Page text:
your home.) If you tell the officers that the warrant is not complete
or not accurate, you should say you do not consent to the search,
but you should not interfere if the officers decide to do the search
even after you have told them they are mistaken. Call your lawyer
as soon as possible. Ask if you are allowed to watch the search; if
you are allowed to, you should. Take notes, including names, badge
numbers, which agency each officer is from, where they searched
and what they took. If others are present, have them act as witnesses
to watch carefully what is happening.
Q: Do I have to answer questions if law enforcement officers
have a search or arrest warrant?
A: No. Neither a search nor arrest warrant means you have to
answer questions.
Q: What if law enforcement officers do not have a search warrant?
A: You do not have to let law enforcement officers search your
home, and you do not have to answer their questions. Law enforcement
officers cannot get a warrant based on your refusal, nor can
they punish you for refusing to give consent.
Q: What if law enforcement officers tell me they will come
back with a search warrant if I do not let them in?
A: You can still tell them that you do not consent to the search and
that they need to get a warrant. The officers may or may not succeed
in getting a warrant if they follow through and ask the court
for one, but once you give your consent, they do not need to try to
get the court’s permission to do the search.

 

Q: What if law enforcement officers do not have a search
warrant, but they insist on searching my home even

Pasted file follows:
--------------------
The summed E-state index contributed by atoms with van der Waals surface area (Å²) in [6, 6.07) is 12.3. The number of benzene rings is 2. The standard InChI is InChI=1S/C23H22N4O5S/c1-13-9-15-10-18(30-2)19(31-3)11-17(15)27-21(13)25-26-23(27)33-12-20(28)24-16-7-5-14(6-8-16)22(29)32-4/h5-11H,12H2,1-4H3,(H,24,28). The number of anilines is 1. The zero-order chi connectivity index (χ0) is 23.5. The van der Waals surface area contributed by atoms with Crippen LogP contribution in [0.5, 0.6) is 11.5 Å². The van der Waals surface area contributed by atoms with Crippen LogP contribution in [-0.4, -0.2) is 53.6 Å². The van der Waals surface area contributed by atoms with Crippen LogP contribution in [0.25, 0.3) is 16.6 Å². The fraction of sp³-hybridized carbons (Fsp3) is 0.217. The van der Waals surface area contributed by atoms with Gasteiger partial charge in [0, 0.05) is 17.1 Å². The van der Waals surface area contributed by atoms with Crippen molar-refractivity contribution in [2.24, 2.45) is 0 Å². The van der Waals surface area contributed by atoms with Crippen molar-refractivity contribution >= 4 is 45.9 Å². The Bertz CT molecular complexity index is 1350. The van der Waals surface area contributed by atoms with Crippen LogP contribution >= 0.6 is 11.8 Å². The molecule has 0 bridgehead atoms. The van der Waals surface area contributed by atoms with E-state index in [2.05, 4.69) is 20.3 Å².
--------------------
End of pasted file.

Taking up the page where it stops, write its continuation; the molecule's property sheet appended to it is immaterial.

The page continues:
after I object?
A: You should not interfere with the search in any way because
you could get arrested. But you should say clearly that you
have not given your consent and that the search is against your
wishes. If someone is there with you, ask him or her to witness
that you are not giving permission for the search. Call your
lawyer as soon as possible. Take note of the names and badge
numbers of the searching officers.

 

REFERRAL CONTACT INFORMATION
American-Arab Anti-Discrimination Committee (ADC):
(202) 244-2990
http://www.adc.org/
American Immigration Law Foundation (AILF):
(202) 742-5600
http://www.ailf.org/
American Immigration Lawyers Association (AILA):
(800) 954-0254
http://www.aila.org/
Asian American Legal Defense and Education Fund (AALDEF):
(212) 966-5932
https://www.aaldef.org/
Council on American-Islamic Relations (CAIR):
(202) 488-8787
http://www.cair.com/
Mexican American Legal Defense and Educational Fund (MALDEF):
(213) 629-2512
http://www.maldef.org/
National Lawyers Guild (NLG):
(212) 679-5100
http://www.nlg.org/
National Immigration Law Center (NILC):
(213) 639-3900
http://www.nilc.org/
NAACP Legal Defense and Education Fund (NAACP LDF):
(212) 965-2200
http://www.naacpldf.org/
National Immigration Project:
(617) 227-9727
http://www.nationalimmigrationproject.org/
Puerto Rican Legal Defense and Education Fund (PRLDEF):
(800) 328-2322
http://www.prldef.org/
South Asian American Leaders of Tomorrow (SAALT):
(310) 270-1855
http://www.saalt.org/
U.S. Commission on Civil Rights (UCCR):
(800) 552-6843
http://www.usccr.gov/